The tyrosine kinase inhibitor (TKI) lorlatinib showed deep responses and intracranial activity in both TKI-pretreated and TKI-naive patients with advanced ROS1-positive non–small cell lung cancer (NSCLC), according to results from a phase 1-2 trial.
“We investigated the antitumour activity and safety of lorlatinib in advanced, ROS1-positive NSCLC,” wrote Alice T. Shaw, MD, PhD, of Massachusetts General Hospital Cancer Center, Boston, and colleagues. Their report is in.
The single-arm, open-label study included 69 patients with advanced ROS1-positive disease with or without CNS involvement. The effects of lorlatinib were evaluated across 28 institutions in 12 different countries around the globe.
At baseline, the median age of study participants was 54 years (range, 44-61 years), and 57% were positive for brain metastases.
Study participants received 100 mg of oral lorlatinib once daily in repeated 21-day cycles. Drug therapy was continued until death, disease progression, unacceptable toxicity, or withdrawal of consent.
The primary outcome measured was intracranial and overall response. Activity outcomes were evaluated in subjects given a minimum of one dose of lorlatinib.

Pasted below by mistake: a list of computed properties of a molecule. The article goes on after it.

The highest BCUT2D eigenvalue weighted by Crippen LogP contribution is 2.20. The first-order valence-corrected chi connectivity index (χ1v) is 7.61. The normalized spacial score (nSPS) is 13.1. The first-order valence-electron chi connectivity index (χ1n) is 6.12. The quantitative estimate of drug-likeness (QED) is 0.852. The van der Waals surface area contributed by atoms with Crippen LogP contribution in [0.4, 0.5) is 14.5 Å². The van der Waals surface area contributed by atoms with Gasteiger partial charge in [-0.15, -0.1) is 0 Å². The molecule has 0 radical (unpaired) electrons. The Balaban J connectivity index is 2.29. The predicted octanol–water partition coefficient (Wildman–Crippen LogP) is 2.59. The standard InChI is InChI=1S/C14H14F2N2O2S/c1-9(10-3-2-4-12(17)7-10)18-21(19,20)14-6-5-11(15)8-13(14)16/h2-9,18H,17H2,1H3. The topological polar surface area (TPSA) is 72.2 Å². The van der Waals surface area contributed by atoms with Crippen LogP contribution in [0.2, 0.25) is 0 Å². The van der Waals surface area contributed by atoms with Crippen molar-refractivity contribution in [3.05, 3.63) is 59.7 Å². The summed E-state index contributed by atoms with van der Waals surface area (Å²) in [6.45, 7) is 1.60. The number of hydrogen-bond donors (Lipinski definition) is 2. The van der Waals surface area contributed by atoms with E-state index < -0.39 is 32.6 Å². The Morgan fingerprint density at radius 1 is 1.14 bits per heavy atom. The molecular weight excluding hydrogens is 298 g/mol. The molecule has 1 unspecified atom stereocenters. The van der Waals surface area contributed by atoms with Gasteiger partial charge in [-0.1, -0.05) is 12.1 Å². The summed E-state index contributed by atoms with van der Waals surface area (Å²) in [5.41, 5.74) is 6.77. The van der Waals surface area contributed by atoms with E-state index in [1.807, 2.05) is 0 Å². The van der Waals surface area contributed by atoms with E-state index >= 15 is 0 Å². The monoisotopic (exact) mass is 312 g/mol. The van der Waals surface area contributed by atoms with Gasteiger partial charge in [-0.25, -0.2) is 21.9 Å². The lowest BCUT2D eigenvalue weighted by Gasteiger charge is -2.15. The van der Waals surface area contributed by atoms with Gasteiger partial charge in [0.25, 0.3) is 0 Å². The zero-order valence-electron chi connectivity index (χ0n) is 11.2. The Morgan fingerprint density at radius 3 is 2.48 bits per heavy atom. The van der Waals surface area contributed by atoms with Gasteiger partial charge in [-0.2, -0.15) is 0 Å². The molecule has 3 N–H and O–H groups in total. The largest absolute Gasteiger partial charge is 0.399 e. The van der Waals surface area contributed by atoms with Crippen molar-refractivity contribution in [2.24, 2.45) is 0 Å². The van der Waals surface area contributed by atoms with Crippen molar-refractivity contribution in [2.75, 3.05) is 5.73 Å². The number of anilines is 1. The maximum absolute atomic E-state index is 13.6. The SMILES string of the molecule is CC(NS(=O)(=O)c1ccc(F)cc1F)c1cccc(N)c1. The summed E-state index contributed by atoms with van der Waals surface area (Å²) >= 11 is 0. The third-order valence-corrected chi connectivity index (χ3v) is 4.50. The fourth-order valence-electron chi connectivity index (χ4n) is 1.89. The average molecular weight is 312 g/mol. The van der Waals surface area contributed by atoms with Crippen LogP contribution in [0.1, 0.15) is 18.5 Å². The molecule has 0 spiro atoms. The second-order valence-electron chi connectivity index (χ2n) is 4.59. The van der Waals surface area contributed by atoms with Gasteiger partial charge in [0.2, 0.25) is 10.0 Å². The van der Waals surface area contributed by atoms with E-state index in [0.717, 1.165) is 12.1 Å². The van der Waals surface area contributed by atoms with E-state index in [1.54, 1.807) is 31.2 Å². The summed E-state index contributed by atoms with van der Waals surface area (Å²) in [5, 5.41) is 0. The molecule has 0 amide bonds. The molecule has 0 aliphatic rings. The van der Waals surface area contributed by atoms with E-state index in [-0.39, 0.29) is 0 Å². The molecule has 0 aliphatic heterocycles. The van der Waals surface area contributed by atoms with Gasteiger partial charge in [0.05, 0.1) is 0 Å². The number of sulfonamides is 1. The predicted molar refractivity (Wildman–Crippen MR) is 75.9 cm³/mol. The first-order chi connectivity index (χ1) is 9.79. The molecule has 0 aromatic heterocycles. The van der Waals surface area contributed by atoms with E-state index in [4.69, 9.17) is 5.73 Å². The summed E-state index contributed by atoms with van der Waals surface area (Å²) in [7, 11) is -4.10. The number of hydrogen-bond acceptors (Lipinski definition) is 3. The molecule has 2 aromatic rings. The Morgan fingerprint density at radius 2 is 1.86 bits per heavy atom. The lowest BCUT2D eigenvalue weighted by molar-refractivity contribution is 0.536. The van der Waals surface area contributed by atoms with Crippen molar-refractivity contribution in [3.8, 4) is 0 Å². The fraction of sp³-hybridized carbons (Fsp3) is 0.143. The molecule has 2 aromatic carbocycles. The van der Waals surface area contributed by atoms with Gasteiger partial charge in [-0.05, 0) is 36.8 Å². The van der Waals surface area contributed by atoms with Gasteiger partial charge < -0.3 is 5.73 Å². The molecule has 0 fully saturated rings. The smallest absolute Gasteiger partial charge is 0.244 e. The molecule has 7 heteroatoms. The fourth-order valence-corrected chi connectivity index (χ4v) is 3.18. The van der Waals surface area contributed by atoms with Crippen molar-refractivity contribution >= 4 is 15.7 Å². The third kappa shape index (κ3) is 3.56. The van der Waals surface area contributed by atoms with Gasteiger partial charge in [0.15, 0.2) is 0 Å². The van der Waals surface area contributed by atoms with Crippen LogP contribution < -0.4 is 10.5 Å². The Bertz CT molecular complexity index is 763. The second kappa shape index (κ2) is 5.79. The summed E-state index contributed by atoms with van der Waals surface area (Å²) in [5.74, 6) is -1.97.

A total of 58% of patients were previously treated with crizotinib, while 30% of patients were TKI-naive. Among 40 crizotinib-pretreated patients, 14 patients (35%) had an objective response, with a median duration of response and PFS of 13.8 and 8.5 months, respectively.
Among 21 TKI-naive patients, 13 patients (62%) had an objective response, with a median duration of response and PFS of 25.3 and 21 months, respectively.
“Intracranial responses were achieved in seven (64%) of 11 TKI-naive patients and 12 (50%) of 24 previous crizotinib-only patients,” they reported.
With respect to safety, serious lorlatinib-related adverse events were observed in 7% of patients, with no therapy-related deaths reported. The most frequently seen grade 3-4 TEAEs were hypertriglyceridemia (19%) and hypercholesterolemia (14%).
The researchers noted a key limitation of the study was the small sample size; however, due to the rare nature of ROS1 rearrangements in patients with NSCLC, increasing enrollment for future studies could be challenging.
“Because crizotinib-refractory patients have few treatment options, lorlatinib could represent an important next-line targeted agent,” they concluded.
Pfizer funded the study. The authors reported financial affiliations with Ariad, Blueprint Medicines, Chugai Pharmaceutical, Daiichi Sankyo, EMD Serono, Pfizer, KSQ Therapeutics, Servier, TP Therapeutics, and other companies.
SOURCE: Shaw AT et al. Lancet Oncol. 2019 Oct 25.